A government-organized non-governmental organization (GONGO) is a non-governmental organization that was set up or sponsored by a government in order to further its political interests and mimic the civic groups and civil society at home, or promote its international or geopolitical interests abroad.
A statutory corporation is a corporation created by the state. Their precise nature varies by jurisdiction, thus, they might be ordinary companies/corporations owned by a government with or without other shareholders, or they might be a body without shareholders that is controlled by national or sub-national government to the extent provided for in the creating legislation.
The UK Commission for Employment and Skills was a non-departmental public body that provided advice on skills and employment policy to the UK Government and the Devolved Administrations.
Quango or Qango may refer to:
An executive agency is a part of a government department that is treated as managerially and budgetarily separate, to carry out some part of the executive functions of the United Kingdom government, Scottish Government, Welsh Government or Northern Ireland Executive. Executive agencies are "machinery of government" devices distinct both from non-ministerial government departments and non-departmental public bodies, each of which enjoy a real legal and constitutional separation from ministerial control. The model was also applied in several other countries.
The Skills Funding Agency was one of two successor organisations that emerged from the closure in 2010 of the Learning and Skills Council. The agency was in turn replaced by the Education and Skills Funding Agency in 2017.
Following the 2010 United Kingdom general election, the UK Government announced plans to curb public spending through the abolition of a large number of quasi-autonomous non-governmental organisations (quangos). On 23 May 2010, Chancellor of the Exchequer George Osborne unveiled a £500million plan to reduce the budget deficit by abolishing or merging many quangos. This was styled in the national press as a "bonfire of the quangos", making reference to Girolamo Savonarola's religiously inspired Bonfire of the Vanities. The cuts and closures received criticism in some quarters, but was generally welcomed by the business community.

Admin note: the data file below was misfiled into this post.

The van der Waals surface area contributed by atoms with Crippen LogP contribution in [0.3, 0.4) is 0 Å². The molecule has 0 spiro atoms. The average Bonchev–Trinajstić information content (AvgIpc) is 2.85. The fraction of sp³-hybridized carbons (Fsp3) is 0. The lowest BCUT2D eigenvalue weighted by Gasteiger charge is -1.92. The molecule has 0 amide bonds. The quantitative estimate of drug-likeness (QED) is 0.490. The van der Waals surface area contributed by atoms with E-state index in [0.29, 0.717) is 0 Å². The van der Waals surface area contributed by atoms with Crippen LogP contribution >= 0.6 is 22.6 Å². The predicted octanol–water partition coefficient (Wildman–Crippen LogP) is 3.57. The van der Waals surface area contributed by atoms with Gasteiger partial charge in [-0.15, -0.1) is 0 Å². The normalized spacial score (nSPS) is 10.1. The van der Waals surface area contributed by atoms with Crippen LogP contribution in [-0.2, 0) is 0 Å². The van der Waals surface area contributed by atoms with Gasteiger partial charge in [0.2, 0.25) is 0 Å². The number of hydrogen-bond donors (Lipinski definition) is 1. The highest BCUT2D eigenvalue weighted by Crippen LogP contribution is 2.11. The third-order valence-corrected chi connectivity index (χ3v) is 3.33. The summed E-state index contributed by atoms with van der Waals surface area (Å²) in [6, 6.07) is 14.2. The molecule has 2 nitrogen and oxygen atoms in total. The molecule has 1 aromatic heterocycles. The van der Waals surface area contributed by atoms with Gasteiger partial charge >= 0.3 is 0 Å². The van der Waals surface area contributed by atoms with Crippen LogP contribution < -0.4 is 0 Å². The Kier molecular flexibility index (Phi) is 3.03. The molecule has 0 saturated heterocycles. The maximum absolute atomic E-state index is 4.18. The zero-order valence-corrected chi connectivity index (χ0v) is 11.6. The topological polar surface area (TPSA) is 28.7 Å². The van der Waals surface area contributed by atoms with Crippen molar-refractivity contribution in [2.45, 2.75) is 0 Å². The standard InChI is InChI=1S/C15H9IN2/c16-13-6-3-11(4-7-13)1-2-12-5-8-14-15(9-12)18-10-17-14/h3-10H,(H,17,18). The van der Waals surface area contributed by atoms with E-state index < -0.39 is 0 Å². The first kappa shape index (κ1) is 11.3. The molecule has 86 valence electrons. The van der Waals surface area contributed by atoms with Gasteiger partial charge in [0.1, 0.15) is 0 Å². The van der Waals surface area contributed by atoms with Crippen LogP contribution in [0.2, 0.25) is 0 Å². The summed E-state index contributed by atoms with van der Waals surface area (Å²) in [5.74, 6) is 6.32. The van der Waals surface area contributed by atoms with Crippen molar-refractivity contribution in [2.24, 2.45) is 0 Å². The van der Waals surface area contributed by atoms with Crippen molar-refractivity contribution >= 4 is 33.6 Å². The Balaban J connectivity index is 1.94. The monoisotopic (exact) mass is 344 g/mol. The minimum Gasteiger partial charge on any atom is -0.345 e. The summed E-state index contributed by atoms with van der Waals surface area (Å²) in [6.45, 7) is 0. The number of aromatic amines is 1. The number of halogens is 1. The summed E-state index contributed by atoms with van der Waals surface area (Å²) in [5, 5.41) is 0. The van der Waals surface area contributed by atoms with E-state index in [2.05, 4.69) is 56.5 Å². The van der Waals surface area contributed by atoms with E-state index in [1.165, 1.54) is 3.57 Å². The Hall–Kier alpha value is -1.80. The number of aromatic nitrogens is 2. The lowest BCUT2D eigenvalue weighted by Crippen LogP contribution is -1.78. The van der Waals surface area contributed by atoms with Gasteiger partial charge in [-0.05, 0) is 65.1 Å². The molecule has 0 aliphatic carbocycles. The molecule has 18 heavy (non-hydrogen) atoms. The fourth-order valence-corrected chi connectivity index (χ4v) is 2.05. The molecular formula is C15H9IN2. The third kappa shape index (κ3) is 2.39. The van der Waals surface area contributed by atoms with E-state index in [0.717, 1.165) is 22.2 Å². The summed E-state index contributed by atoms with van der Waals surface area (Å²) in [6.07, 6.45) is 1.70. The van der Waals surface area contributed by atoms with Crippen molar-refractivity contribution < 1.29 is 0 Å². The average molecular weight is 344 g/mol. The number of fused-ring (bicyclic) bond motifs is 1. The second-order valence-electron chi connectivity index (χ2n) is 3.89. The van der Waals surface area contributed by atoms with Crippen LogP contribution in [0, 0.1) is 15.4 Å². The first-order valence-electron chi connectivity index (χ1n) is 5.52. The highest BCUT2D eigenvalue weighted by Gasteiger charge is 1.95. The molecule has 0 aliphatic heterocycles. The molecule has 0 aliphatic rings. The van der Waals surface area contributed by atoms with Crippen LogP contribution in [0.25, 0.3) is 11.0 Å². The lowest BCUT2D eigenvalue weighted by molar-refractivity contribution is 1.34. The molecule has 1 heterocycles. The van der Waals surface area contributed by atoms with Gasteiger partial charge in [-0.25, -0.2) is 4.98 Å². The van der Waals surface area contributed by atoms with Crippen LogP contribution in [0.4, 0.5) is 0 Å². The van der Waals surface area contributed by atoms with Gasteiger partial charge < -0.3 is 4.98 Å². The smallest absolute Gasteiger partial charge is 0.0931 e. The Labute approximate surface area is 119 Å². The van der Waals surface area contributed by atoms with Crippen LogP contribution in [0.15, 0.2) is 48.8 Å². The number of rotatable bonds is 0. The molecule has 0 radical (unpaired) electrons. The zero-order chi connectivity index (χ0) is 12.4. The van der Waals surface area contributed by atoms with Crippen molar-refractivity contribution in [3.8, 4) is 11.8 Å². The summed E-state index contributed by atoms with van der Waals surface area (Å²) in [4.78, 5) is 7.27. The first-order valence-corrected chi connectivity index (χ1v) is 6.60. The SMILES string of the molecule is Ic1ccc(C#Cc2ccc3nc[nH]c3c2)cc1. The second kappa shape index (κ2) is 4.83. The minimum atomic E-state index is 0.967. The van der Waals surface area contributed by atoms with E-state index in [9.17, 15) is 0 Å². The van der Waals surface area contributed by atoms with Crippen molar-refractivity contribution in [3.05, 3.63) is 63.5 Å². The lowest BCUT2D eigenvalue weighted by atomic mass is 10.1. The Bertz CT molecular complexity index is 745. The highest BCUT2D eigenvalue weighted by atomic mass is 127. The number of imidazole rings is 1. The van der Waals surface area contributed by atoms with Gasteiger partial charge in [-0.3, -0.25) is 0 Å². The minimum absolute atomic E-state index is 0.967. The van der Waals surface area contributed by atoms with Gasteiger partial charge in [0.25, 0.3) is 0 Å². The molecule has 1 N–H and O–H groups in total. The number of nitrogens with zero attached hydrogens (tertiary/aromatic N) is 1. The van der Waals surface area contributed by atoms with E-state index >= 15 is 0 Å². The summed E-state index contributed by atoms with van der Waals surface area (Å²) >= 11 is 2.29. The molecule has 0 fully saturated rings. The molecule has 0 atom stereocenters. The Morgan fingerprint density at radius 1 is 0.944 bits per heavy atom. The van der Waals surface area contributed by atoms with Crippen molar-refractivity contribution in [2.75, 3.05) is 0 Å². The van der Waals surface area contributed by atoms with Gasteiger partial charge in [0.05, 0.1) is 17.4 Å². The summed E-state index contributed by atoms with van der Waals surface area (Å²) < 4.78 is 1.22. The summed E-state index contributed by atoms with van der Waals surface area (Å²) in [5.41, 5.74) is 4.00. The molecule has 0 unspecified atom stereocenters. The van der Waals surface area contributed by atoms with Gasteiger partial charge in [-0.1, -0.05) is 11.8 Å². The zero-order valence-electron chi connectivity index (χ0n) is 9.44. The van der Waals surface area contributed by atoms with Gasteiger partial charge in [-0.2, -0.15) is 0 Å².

The Union Modernisation Fund (UMF) was a fund established in 2005 by the Government of the United Kingdom with the aim of providing financial support to British trade unions by supporting "innovative modernisation projects which contribute to a transformational change in the organisational effectiveness of a trade union". The fund was overseen by the independent quasi-autonomous non-governmental organisation (quango) the Union Modernisation Fund Supervisory Board, which was part of the Department for Business, Innovation and Skills. Three rounds of the UMF were held, with a large amount of money disseminated to trade unions. The Conservatives criticised the fund, calling it a way to keep the unions "sweet", and the then shadow business secretary Alan Duncan called on Gordon Brown to scrap the fund. Only three rounds of funding were ever held, and the board was abolished in 2010 as part of the UK government's quango reforms. In total the fund gave £7 million to trade unions throughout its existence.
The Office for Civil Society Advisory Body was a quasi-autonomous non-governmental organisation (quango) set up by the Government of the United Kingdom in July 2008, which advised the government on the needs of charities and voluntary organisations in the United Kingdom, and to implement the July 2007 review by HM Treasury and the Cabinet Office. The body was formed as a result of the merger of four previous advisory structures: the Voluntary and Community Sector Advisory Group, Futurebuilders Advisory Panel, Infrastructure National Partnership and the Third Sector Review Advisory Group, was chaired by Baroness Jill Pitkeathley OBE, and was part of the Cabinet Office's Office of Civil Society.
The National Housing and Planning Advice Unit (NHPAU) was a quasi-autonomous non-governmental organisation set up by the Government of the United Kingdom in 2006 and formally launched in June 2007, with the aim of advising the government on the impact of planned housing provision on affordability, and in an attempt to counteract the growing numbers of citizens who were struggling to get on the property ladder in England. The body was part of the Department for Communities and Local Government (DC&LG) and was abolished in the 2010 UK quango reforms.
Penelope Ann Lyttelton, Viscountess Cobham, CBE, is a British businesswoman known for her involvement in a number of quangos. She presently serves as director general of the 5% Club.